Snow way of getting there…

Most of you in the UK might have noticed that today has been somewhat snowy. So snowy, in fact that large swathes of the country have seen road closures, accidents, blocked pavements, drifts of the white stuff and general cutting off of transportation. My delightful weekend house guests made it about 100 yards down the road before they quite simply couldn’t get any further (and they were heading from the relatively lightly-affected county of Suffolk towards Oxfordshire, where the snowfall has been far more substantial).

In such circumstances, it simply becomes impossible for certain things to be done. Whether that’s a major cross-country journey, a trip to the shops, the ability to get to work or school, or to honour other appointments, safety and logistical concerns mean that these things cannot go ahead. And thus, apologies must be made, postponements or cancellations, and alternative plans conjured.

We’ve had some very insightful chats, we three snowbound in Suffolk, about the psychology of Not Being Able To Get There. At what point does the onus on you to overcome the odds fall away because of actual danger or physical impossibility? How guilty should you feel if you can’t make it to that meeting? How much responsibility should you bear for meteorological uncertainty?

The simple answer is usually: none. Since most of us can’t control the weather (and indeed even when Robert Vaughn managed it in Superman III, it didn’t end terribly well for him), we are also not in control of its impact. We don’t have personal gritters, or ways of clearing the train tracks in time; nor indeed do most of us enjoy access to personal helicopters or rocket packs to get us to our destinations another way. Sometimes, we just can’t get there.

Snowman in the garden

But it’s easy to feel – whether freelance or full-time employed – that actually it is your responsibility. That somehow, Shackleton-like, you should be marching across fields with snow-shoes strapped to your feet, or negotiating icy pavements with crampons and ski poles. We have a nasty habit of taking the blame for things which we can’t, in any way, control ourselves. And of course this doesn’t have to take the form of anything as extreme as a national snow day. It might just be that your train is delayed, or you have a flat tyre.

I can identify the very occasion on which I realised that actually, such instances were not my fault. I was catching an early morning train across London to get to a class I was due to teach. The sheer pressure on the rail network meant that it was basically impossible to fit on said train after 7.30am, so that was the train I was due to catch, even though the class didn’t start until 11.30am and the journey was less than an hour. When the train arrived at 7.30, it was half the number of carriages that it usually was, so of course, none of us waiting on the platform could get on it. Nor could most of us get onto the next; or the next; or the next. By the time I finally negotiated my way northwards towards King’s Cross and beyond, hours had gone by. The station I was waiting at did not service any other trains going in even vaguely the right direction without my needing to make umpteen complex changes… all of which would have taken me back to meet the half-length original train further up the line. I texted work. I rang the mobile numbers of two colleagues, neither of whom picked up. I spent most of this procedure in a mounting state of panic – here I was, letting the side down and potentially running late and looking lazy and disorganised and… and then I called the organisation’s switchboard. I was told that because I didn’t know the surname of the departmental secretary I needed to speak to that they couldn’t connect me. At this point, I officially ran out of energy to care. I had gone to every possible length I could think of. I was not responsible for the length of the trains, for their continued delays, for the inefficiency of the switchboard. I managed, at last, to get a text response from a colleague who dropped in to tell my students that my 45-minute journey eventually took three and three-quarter hours, and I would be late to class. And I arrived tired, a bit grumpy, but absolutely determined that it was not my fault that I was so late.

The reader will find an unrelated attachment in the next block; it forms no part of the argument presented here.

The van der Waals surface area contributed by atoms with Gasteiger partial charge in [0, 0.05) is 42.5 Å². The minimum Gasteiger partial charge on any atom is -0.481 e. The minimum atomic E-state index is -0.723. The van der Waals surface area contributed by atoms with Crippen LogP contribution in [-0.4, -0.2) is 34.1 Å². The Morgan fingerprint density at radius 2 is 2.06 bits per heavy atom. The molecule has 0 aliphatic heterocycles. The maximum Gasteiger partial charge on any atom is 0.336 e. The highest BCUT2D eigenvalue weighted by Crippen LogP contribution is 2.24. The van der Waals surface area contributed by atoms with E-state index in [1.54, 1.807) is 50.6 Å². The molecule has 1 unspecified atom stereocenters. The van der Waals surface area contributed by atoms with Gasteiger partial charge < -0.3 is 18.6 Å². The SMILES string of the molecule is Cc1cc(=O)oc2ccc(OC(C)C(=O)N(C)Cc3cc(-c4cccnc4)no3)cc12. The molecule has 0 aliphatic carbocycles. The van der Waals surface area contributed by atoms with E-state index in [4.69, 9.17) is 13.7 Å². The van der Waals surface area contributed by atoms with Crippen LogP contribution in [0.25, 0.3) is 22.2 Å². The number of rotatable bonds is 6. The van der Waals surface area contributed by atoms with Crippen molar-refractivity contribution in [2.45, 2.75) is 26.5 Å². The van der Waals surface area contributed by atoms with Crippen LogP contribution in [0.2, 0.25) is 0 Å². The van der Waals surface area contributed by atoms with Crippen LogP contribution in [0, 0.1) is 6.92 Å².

Since that ludicrous morning’s journey, I have hung on to the epiphany that sometimes, circumstances utterly beyond our control cause us to change our plans. It’s seldom ideal when this happens, and can be miserable and irritating. But the crucial thing to remember is that sometimes, in the memorable words of Donald Rumsfeld, stuff happens… and there’s not a damn thing you can do about it. And you know what? That’s alright. Enjoy your snow day. You’ll get back to work in the end, don’t you worry.

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